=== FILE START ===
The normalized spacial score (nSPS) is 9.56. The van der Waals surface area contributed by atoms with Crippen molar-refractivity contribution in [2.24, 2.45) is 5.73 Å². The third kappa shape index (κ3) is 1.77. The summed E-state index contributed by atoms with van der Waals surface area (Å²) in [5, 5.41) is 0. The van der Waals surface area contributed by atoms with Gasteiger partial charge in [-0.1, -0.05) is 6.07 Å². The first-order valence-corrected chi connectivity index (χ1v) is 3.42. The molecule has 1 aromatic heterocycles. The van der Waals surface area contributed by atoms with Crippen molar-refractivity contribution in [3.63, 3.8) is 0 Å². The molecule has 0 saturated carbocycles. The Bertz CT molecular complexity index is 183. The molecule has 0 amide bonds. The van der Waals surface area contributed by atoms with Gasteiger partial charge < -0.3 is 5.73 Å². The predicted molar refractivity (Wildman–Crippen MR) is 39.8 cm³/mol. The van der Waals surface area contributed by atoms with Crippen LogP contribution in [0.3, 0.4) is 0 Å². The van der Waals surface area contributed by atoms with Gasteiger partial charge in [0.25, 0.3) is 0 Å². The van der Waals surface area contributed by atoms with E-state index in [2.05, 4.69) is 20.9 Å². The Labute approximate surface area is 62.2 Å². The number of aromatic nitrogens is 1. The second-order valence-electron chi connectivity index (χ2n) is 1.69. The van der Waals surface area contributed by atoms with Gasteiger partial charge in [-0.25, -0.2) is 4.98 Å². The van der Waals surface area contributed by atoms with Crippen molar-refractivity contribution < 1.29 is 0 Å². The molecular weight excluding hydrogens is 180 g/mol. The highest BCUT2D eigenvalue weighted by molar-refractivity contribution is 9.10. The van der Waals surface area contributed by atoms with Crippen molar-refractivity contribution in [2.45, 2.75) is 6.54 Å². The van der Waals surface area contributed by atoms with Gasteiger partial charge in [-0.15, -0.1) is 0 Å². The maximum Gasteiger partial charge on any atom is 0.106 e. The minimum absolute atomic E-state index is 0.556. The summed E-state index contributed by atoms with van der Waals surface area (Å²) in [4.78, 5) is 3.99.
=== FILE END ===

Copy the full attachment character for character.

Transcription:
The normalized spacial score (nSPS) is 9.56. The van der Waals surface area contributed by atoms with Crippen molar-refractivity contribution in [2.24, 2.45) is 5.73 Å². The third kappa shape index (κ3) is 1.77. The summed E-state index contributed by atoms with van der Waals surface area (Å²) in [5, 5.41) is 0. The van der Waals surface area contributed by atoms with Gasteiger partial charge in [-0.1, -0.05) is 6.07 Å². The first-order valence-corrected chi connectivity index (χ1v) is 3.42. The molecule has 1 aromatic heterocycles. The van der Waals surface area contributed by atoms with Crippen molar-refractivity contribution in [3.63, 3.8) is 0 Å². The molecule has 0 saturated carbocycles. The Bertz CT molecular complexity index is 183. The molecule has 0 amide bonds. The van der Waals surface area contributed by atoms with Gasteiger partial charge < -0.3 is 5.73 Å². The predicted molar refractivity (Wildman–Crippen MR) is 39.8 cm³/mol. The van der Waals surface area contributed by atoms with Crippen LogP contribution in [0.3, 0.4) is 0 Å². The van der Waals surface area contributed by atoms with Gasteiger partial charge in [0.25, 0.3) is 0 Å². The van der Waals surface area contributed by atoms with E-state index in [2.05, 4.69) is 20.9 Å². The Labute approximate surface area is 62.2 Å². The number of aromatic nitrogens is 1. The second-order valence-electron chi connectivity index (χ2n) is 1.69. The van der Waals surface area contributed by atoms with Gasteiger partial charge in [-0.25, -0.2) is 4.98 Å². The van der Waals surface area contributed by atoms with Crippen molar-refractivity contribution < 1.29 is 0 Å². The molecular weight excluding hydrogens is 180 g/mol. The highest BCUT2D eigenvalue weighted by molar-refractivity contribution is 9.10. The van der Waals surface area contributed by atoms with Crippen molar-refractivity contribution in [2.45, 2.75) is 6.54 Å². The van der Waals surface area contributed by atoms with Gasteiger partial charge in [-0.15, -0.1) is 0 Å². The maximum Gasteiger partial charge on any atom is 0.106 e. The minimum absolute atomic E-state index is 0.556. The summed E-state index contributed by atoms with van der Waals surface area (Å²) in [4.78, 5) is 3.99.